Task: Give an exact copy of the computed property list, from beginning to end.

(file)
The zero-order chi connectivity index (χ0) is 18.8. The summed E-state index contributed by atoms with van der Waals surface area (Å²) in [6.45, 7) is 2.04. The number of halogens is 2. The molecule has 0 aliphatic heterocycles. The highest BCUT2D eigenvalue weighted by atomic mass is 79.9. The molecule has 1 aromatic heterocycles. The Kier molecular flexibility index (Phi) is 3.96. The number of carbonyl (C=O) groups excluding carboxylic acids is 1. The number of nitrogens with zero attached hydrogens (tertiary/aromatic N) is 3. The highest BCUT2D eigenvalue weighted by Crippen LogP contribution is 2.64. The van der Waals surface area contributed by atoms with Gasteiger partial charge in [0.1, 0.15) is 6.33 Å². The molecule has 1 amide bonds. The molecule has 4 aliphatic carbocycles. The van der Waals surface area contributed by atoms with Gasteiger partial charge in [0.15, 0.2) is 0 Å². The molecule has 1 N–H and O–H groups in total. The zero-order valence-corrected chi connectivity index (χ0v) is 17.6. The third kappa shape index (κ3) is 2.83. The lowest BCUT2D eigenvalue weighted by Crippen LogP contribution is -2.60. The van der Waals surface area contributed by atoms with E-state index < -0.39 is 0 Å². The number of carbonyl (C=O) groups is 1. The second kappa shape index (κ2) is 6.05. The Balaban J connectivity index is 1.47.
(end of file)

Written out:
The zero-order chi connectivity index (χ0) is 18.8. The summed E-state index contributed by atoms with van der Waals surface area (Å²) in [6.45, 7) is 2.04. The number of halogens is 2. The molecule has 0 aliphatic heterocycles. The highest BCUT2D eigenvalue weighted by atomic mass is 79.9. The molecule has 1 aromatic heterocycles. The Kier molecular flexibility index (Phi) is 3.96. The number of carbonyl (C=O) groups excluding carboxylic acids is 1. The number of nitrogens with zero attached hydrogens (tertiary/aromatic N) is 3. The highest BCUT2D eigenvalue weighted by Crippen LogP contribution is 2.64. The van der Waals surface area contributed by atoms with Gasteiger partial charge in [0.1, 0.15) is 6.33 Å². The molecule has 1 amide bonds. The molecule has 4 aliphatic carbocycles. The van der Waals surface area contributed by atoms with Gasteiger partial charge in [0.15, 0.2) is 0 Å². The molecule has 1 N–H and O–H groups in total. The zero-order valence-corrected chi connectivity index (χ0v) is 17.6. The third kappa shape index (κ3) is 2.83. The lowest BCUT2D eigenvalue weighted by Crippen LogP contribution is -2.60. The van der Waals surface area contributed by atoms with E-state index < -0.39 is 0 Å². The number of carbonyl (C=O) groups is 1. The second kappa shape index (κ2) is 6.05. The Balaban J connectivity index is 1.47.